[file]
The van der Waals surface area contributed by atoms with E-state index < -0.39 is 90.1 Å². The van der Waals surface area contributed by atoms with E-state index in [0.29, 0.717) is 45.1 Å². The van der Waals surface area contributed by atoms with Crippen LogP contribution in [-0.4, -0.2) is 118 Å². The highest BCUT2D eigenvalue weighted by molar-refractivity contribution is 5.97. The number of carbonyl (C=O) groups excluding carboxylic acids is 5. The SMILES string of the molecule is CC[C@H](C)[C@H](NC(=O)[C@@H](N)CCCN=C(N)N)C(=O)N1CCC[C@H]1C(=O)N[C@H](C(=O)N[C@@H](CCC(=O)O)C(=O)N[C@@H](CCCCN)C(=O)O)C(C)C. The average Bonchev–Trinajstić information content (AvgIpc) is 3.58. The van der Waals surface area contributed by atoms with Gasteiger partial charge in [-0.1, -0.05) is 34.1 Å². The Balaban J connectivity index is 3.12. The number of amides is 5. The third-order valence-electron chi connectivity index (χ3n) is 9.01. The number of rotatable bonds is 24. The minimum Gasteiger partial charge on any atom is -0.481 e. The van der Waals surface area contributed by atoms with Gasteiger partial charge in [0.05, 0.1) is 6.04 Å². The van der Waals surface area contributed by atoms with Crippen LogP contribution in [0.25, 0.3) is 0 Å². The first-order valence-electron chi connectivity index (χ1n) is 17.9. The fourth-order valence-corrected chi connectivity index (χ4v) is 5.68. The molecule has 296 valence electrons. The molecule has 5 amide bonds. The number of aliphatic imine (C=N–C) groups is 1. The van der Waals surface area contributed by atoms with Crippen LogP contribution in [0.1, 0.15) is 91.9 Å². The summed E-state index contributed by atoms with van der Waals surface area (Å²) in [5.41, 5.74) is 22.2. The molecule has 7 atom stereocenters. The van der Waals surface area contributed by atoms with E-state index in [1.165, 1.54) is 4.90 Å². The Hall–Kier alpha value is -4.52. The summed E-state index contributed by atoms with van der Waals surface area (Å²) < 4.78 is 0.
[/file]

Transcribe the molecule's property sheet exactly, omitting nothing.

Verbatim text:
The van der Waals surface area contributed by atoms with E-state index < -0.39 is 90.1 Å². The van der Waals surface area contributed by atoms with E-state index in [0.29, 0.717) is 45.1 Å². The van der Waals surface area contributed by atoms with Crippen LogP contribution in [-0.4, -0.2) is 118 Å². The highest BCUT2D eigenvalue weighted by molar-refractivity contribution is 5.97. The number of carbonyl (C=O) groups excluding carboxylic acids is 5. The SMILES string of the molecule is CC[C@H](C)[C@H](NC(=O)[C@@H](N)CCCN=C(N)N)C(=O)N1CCC[C@H]1C(=O)N[C@H](C(=O)N[C@@H](CCC(=O)O)C(=O)N[C@@H](CCCCN)C(=O)O)C(C)C. The average Bonchev–Trinajstić information content (AvgIpc) is 3.58. The van der Waals surface area contributed by atoms with Gasteiger partial charge in [-0.1, -0.05) is 34.1 Å². The Balaban J connectivity index is 3.12. The number of amides is 5. The third-order valence-electron chi connectivity index (χ3n) is 9.01. The number of rotatable bonds is 24. The minimum Gasteiger partial charge on any atom is -0.481 e. The van der Waals surface area contributed by atoms with Gasteiger partial charge in [0.05, 0.1) is 6.04 Å². The van der Waals surface area contributed by atoms with Crippen LogP contribution in [0.25, 0.3) is 0 Å². The first-order valence-electron chi connectivity index (χ1n) is 17.9. The fourth-order valence-corrected chi connectivity index (χ4v) is 5.68. The molecule has 296 valence electrons. The molecule has 5 amide bonds. The number of aliphatic imine (C=N–C) groups is 1. The van der Waals surface area contributed by atoms with Crippen LogP contribution in [0.1, 0.15) is 91.9 Å². The summed E-state index contributed by atoms with van der Waals surface area (Å²) in [5.41, 5.74) is 22.2. The molecule has 7 atom stereocenters. The van der Waals surface area contributed by atoms with E-state index in [1.165, 1.54) is 4.90 Å². The Hall–Kier alpha value is -4.52. The summed E-state index contributed by atoms with van der Waals surface area (Å²) < 4.78 is 0.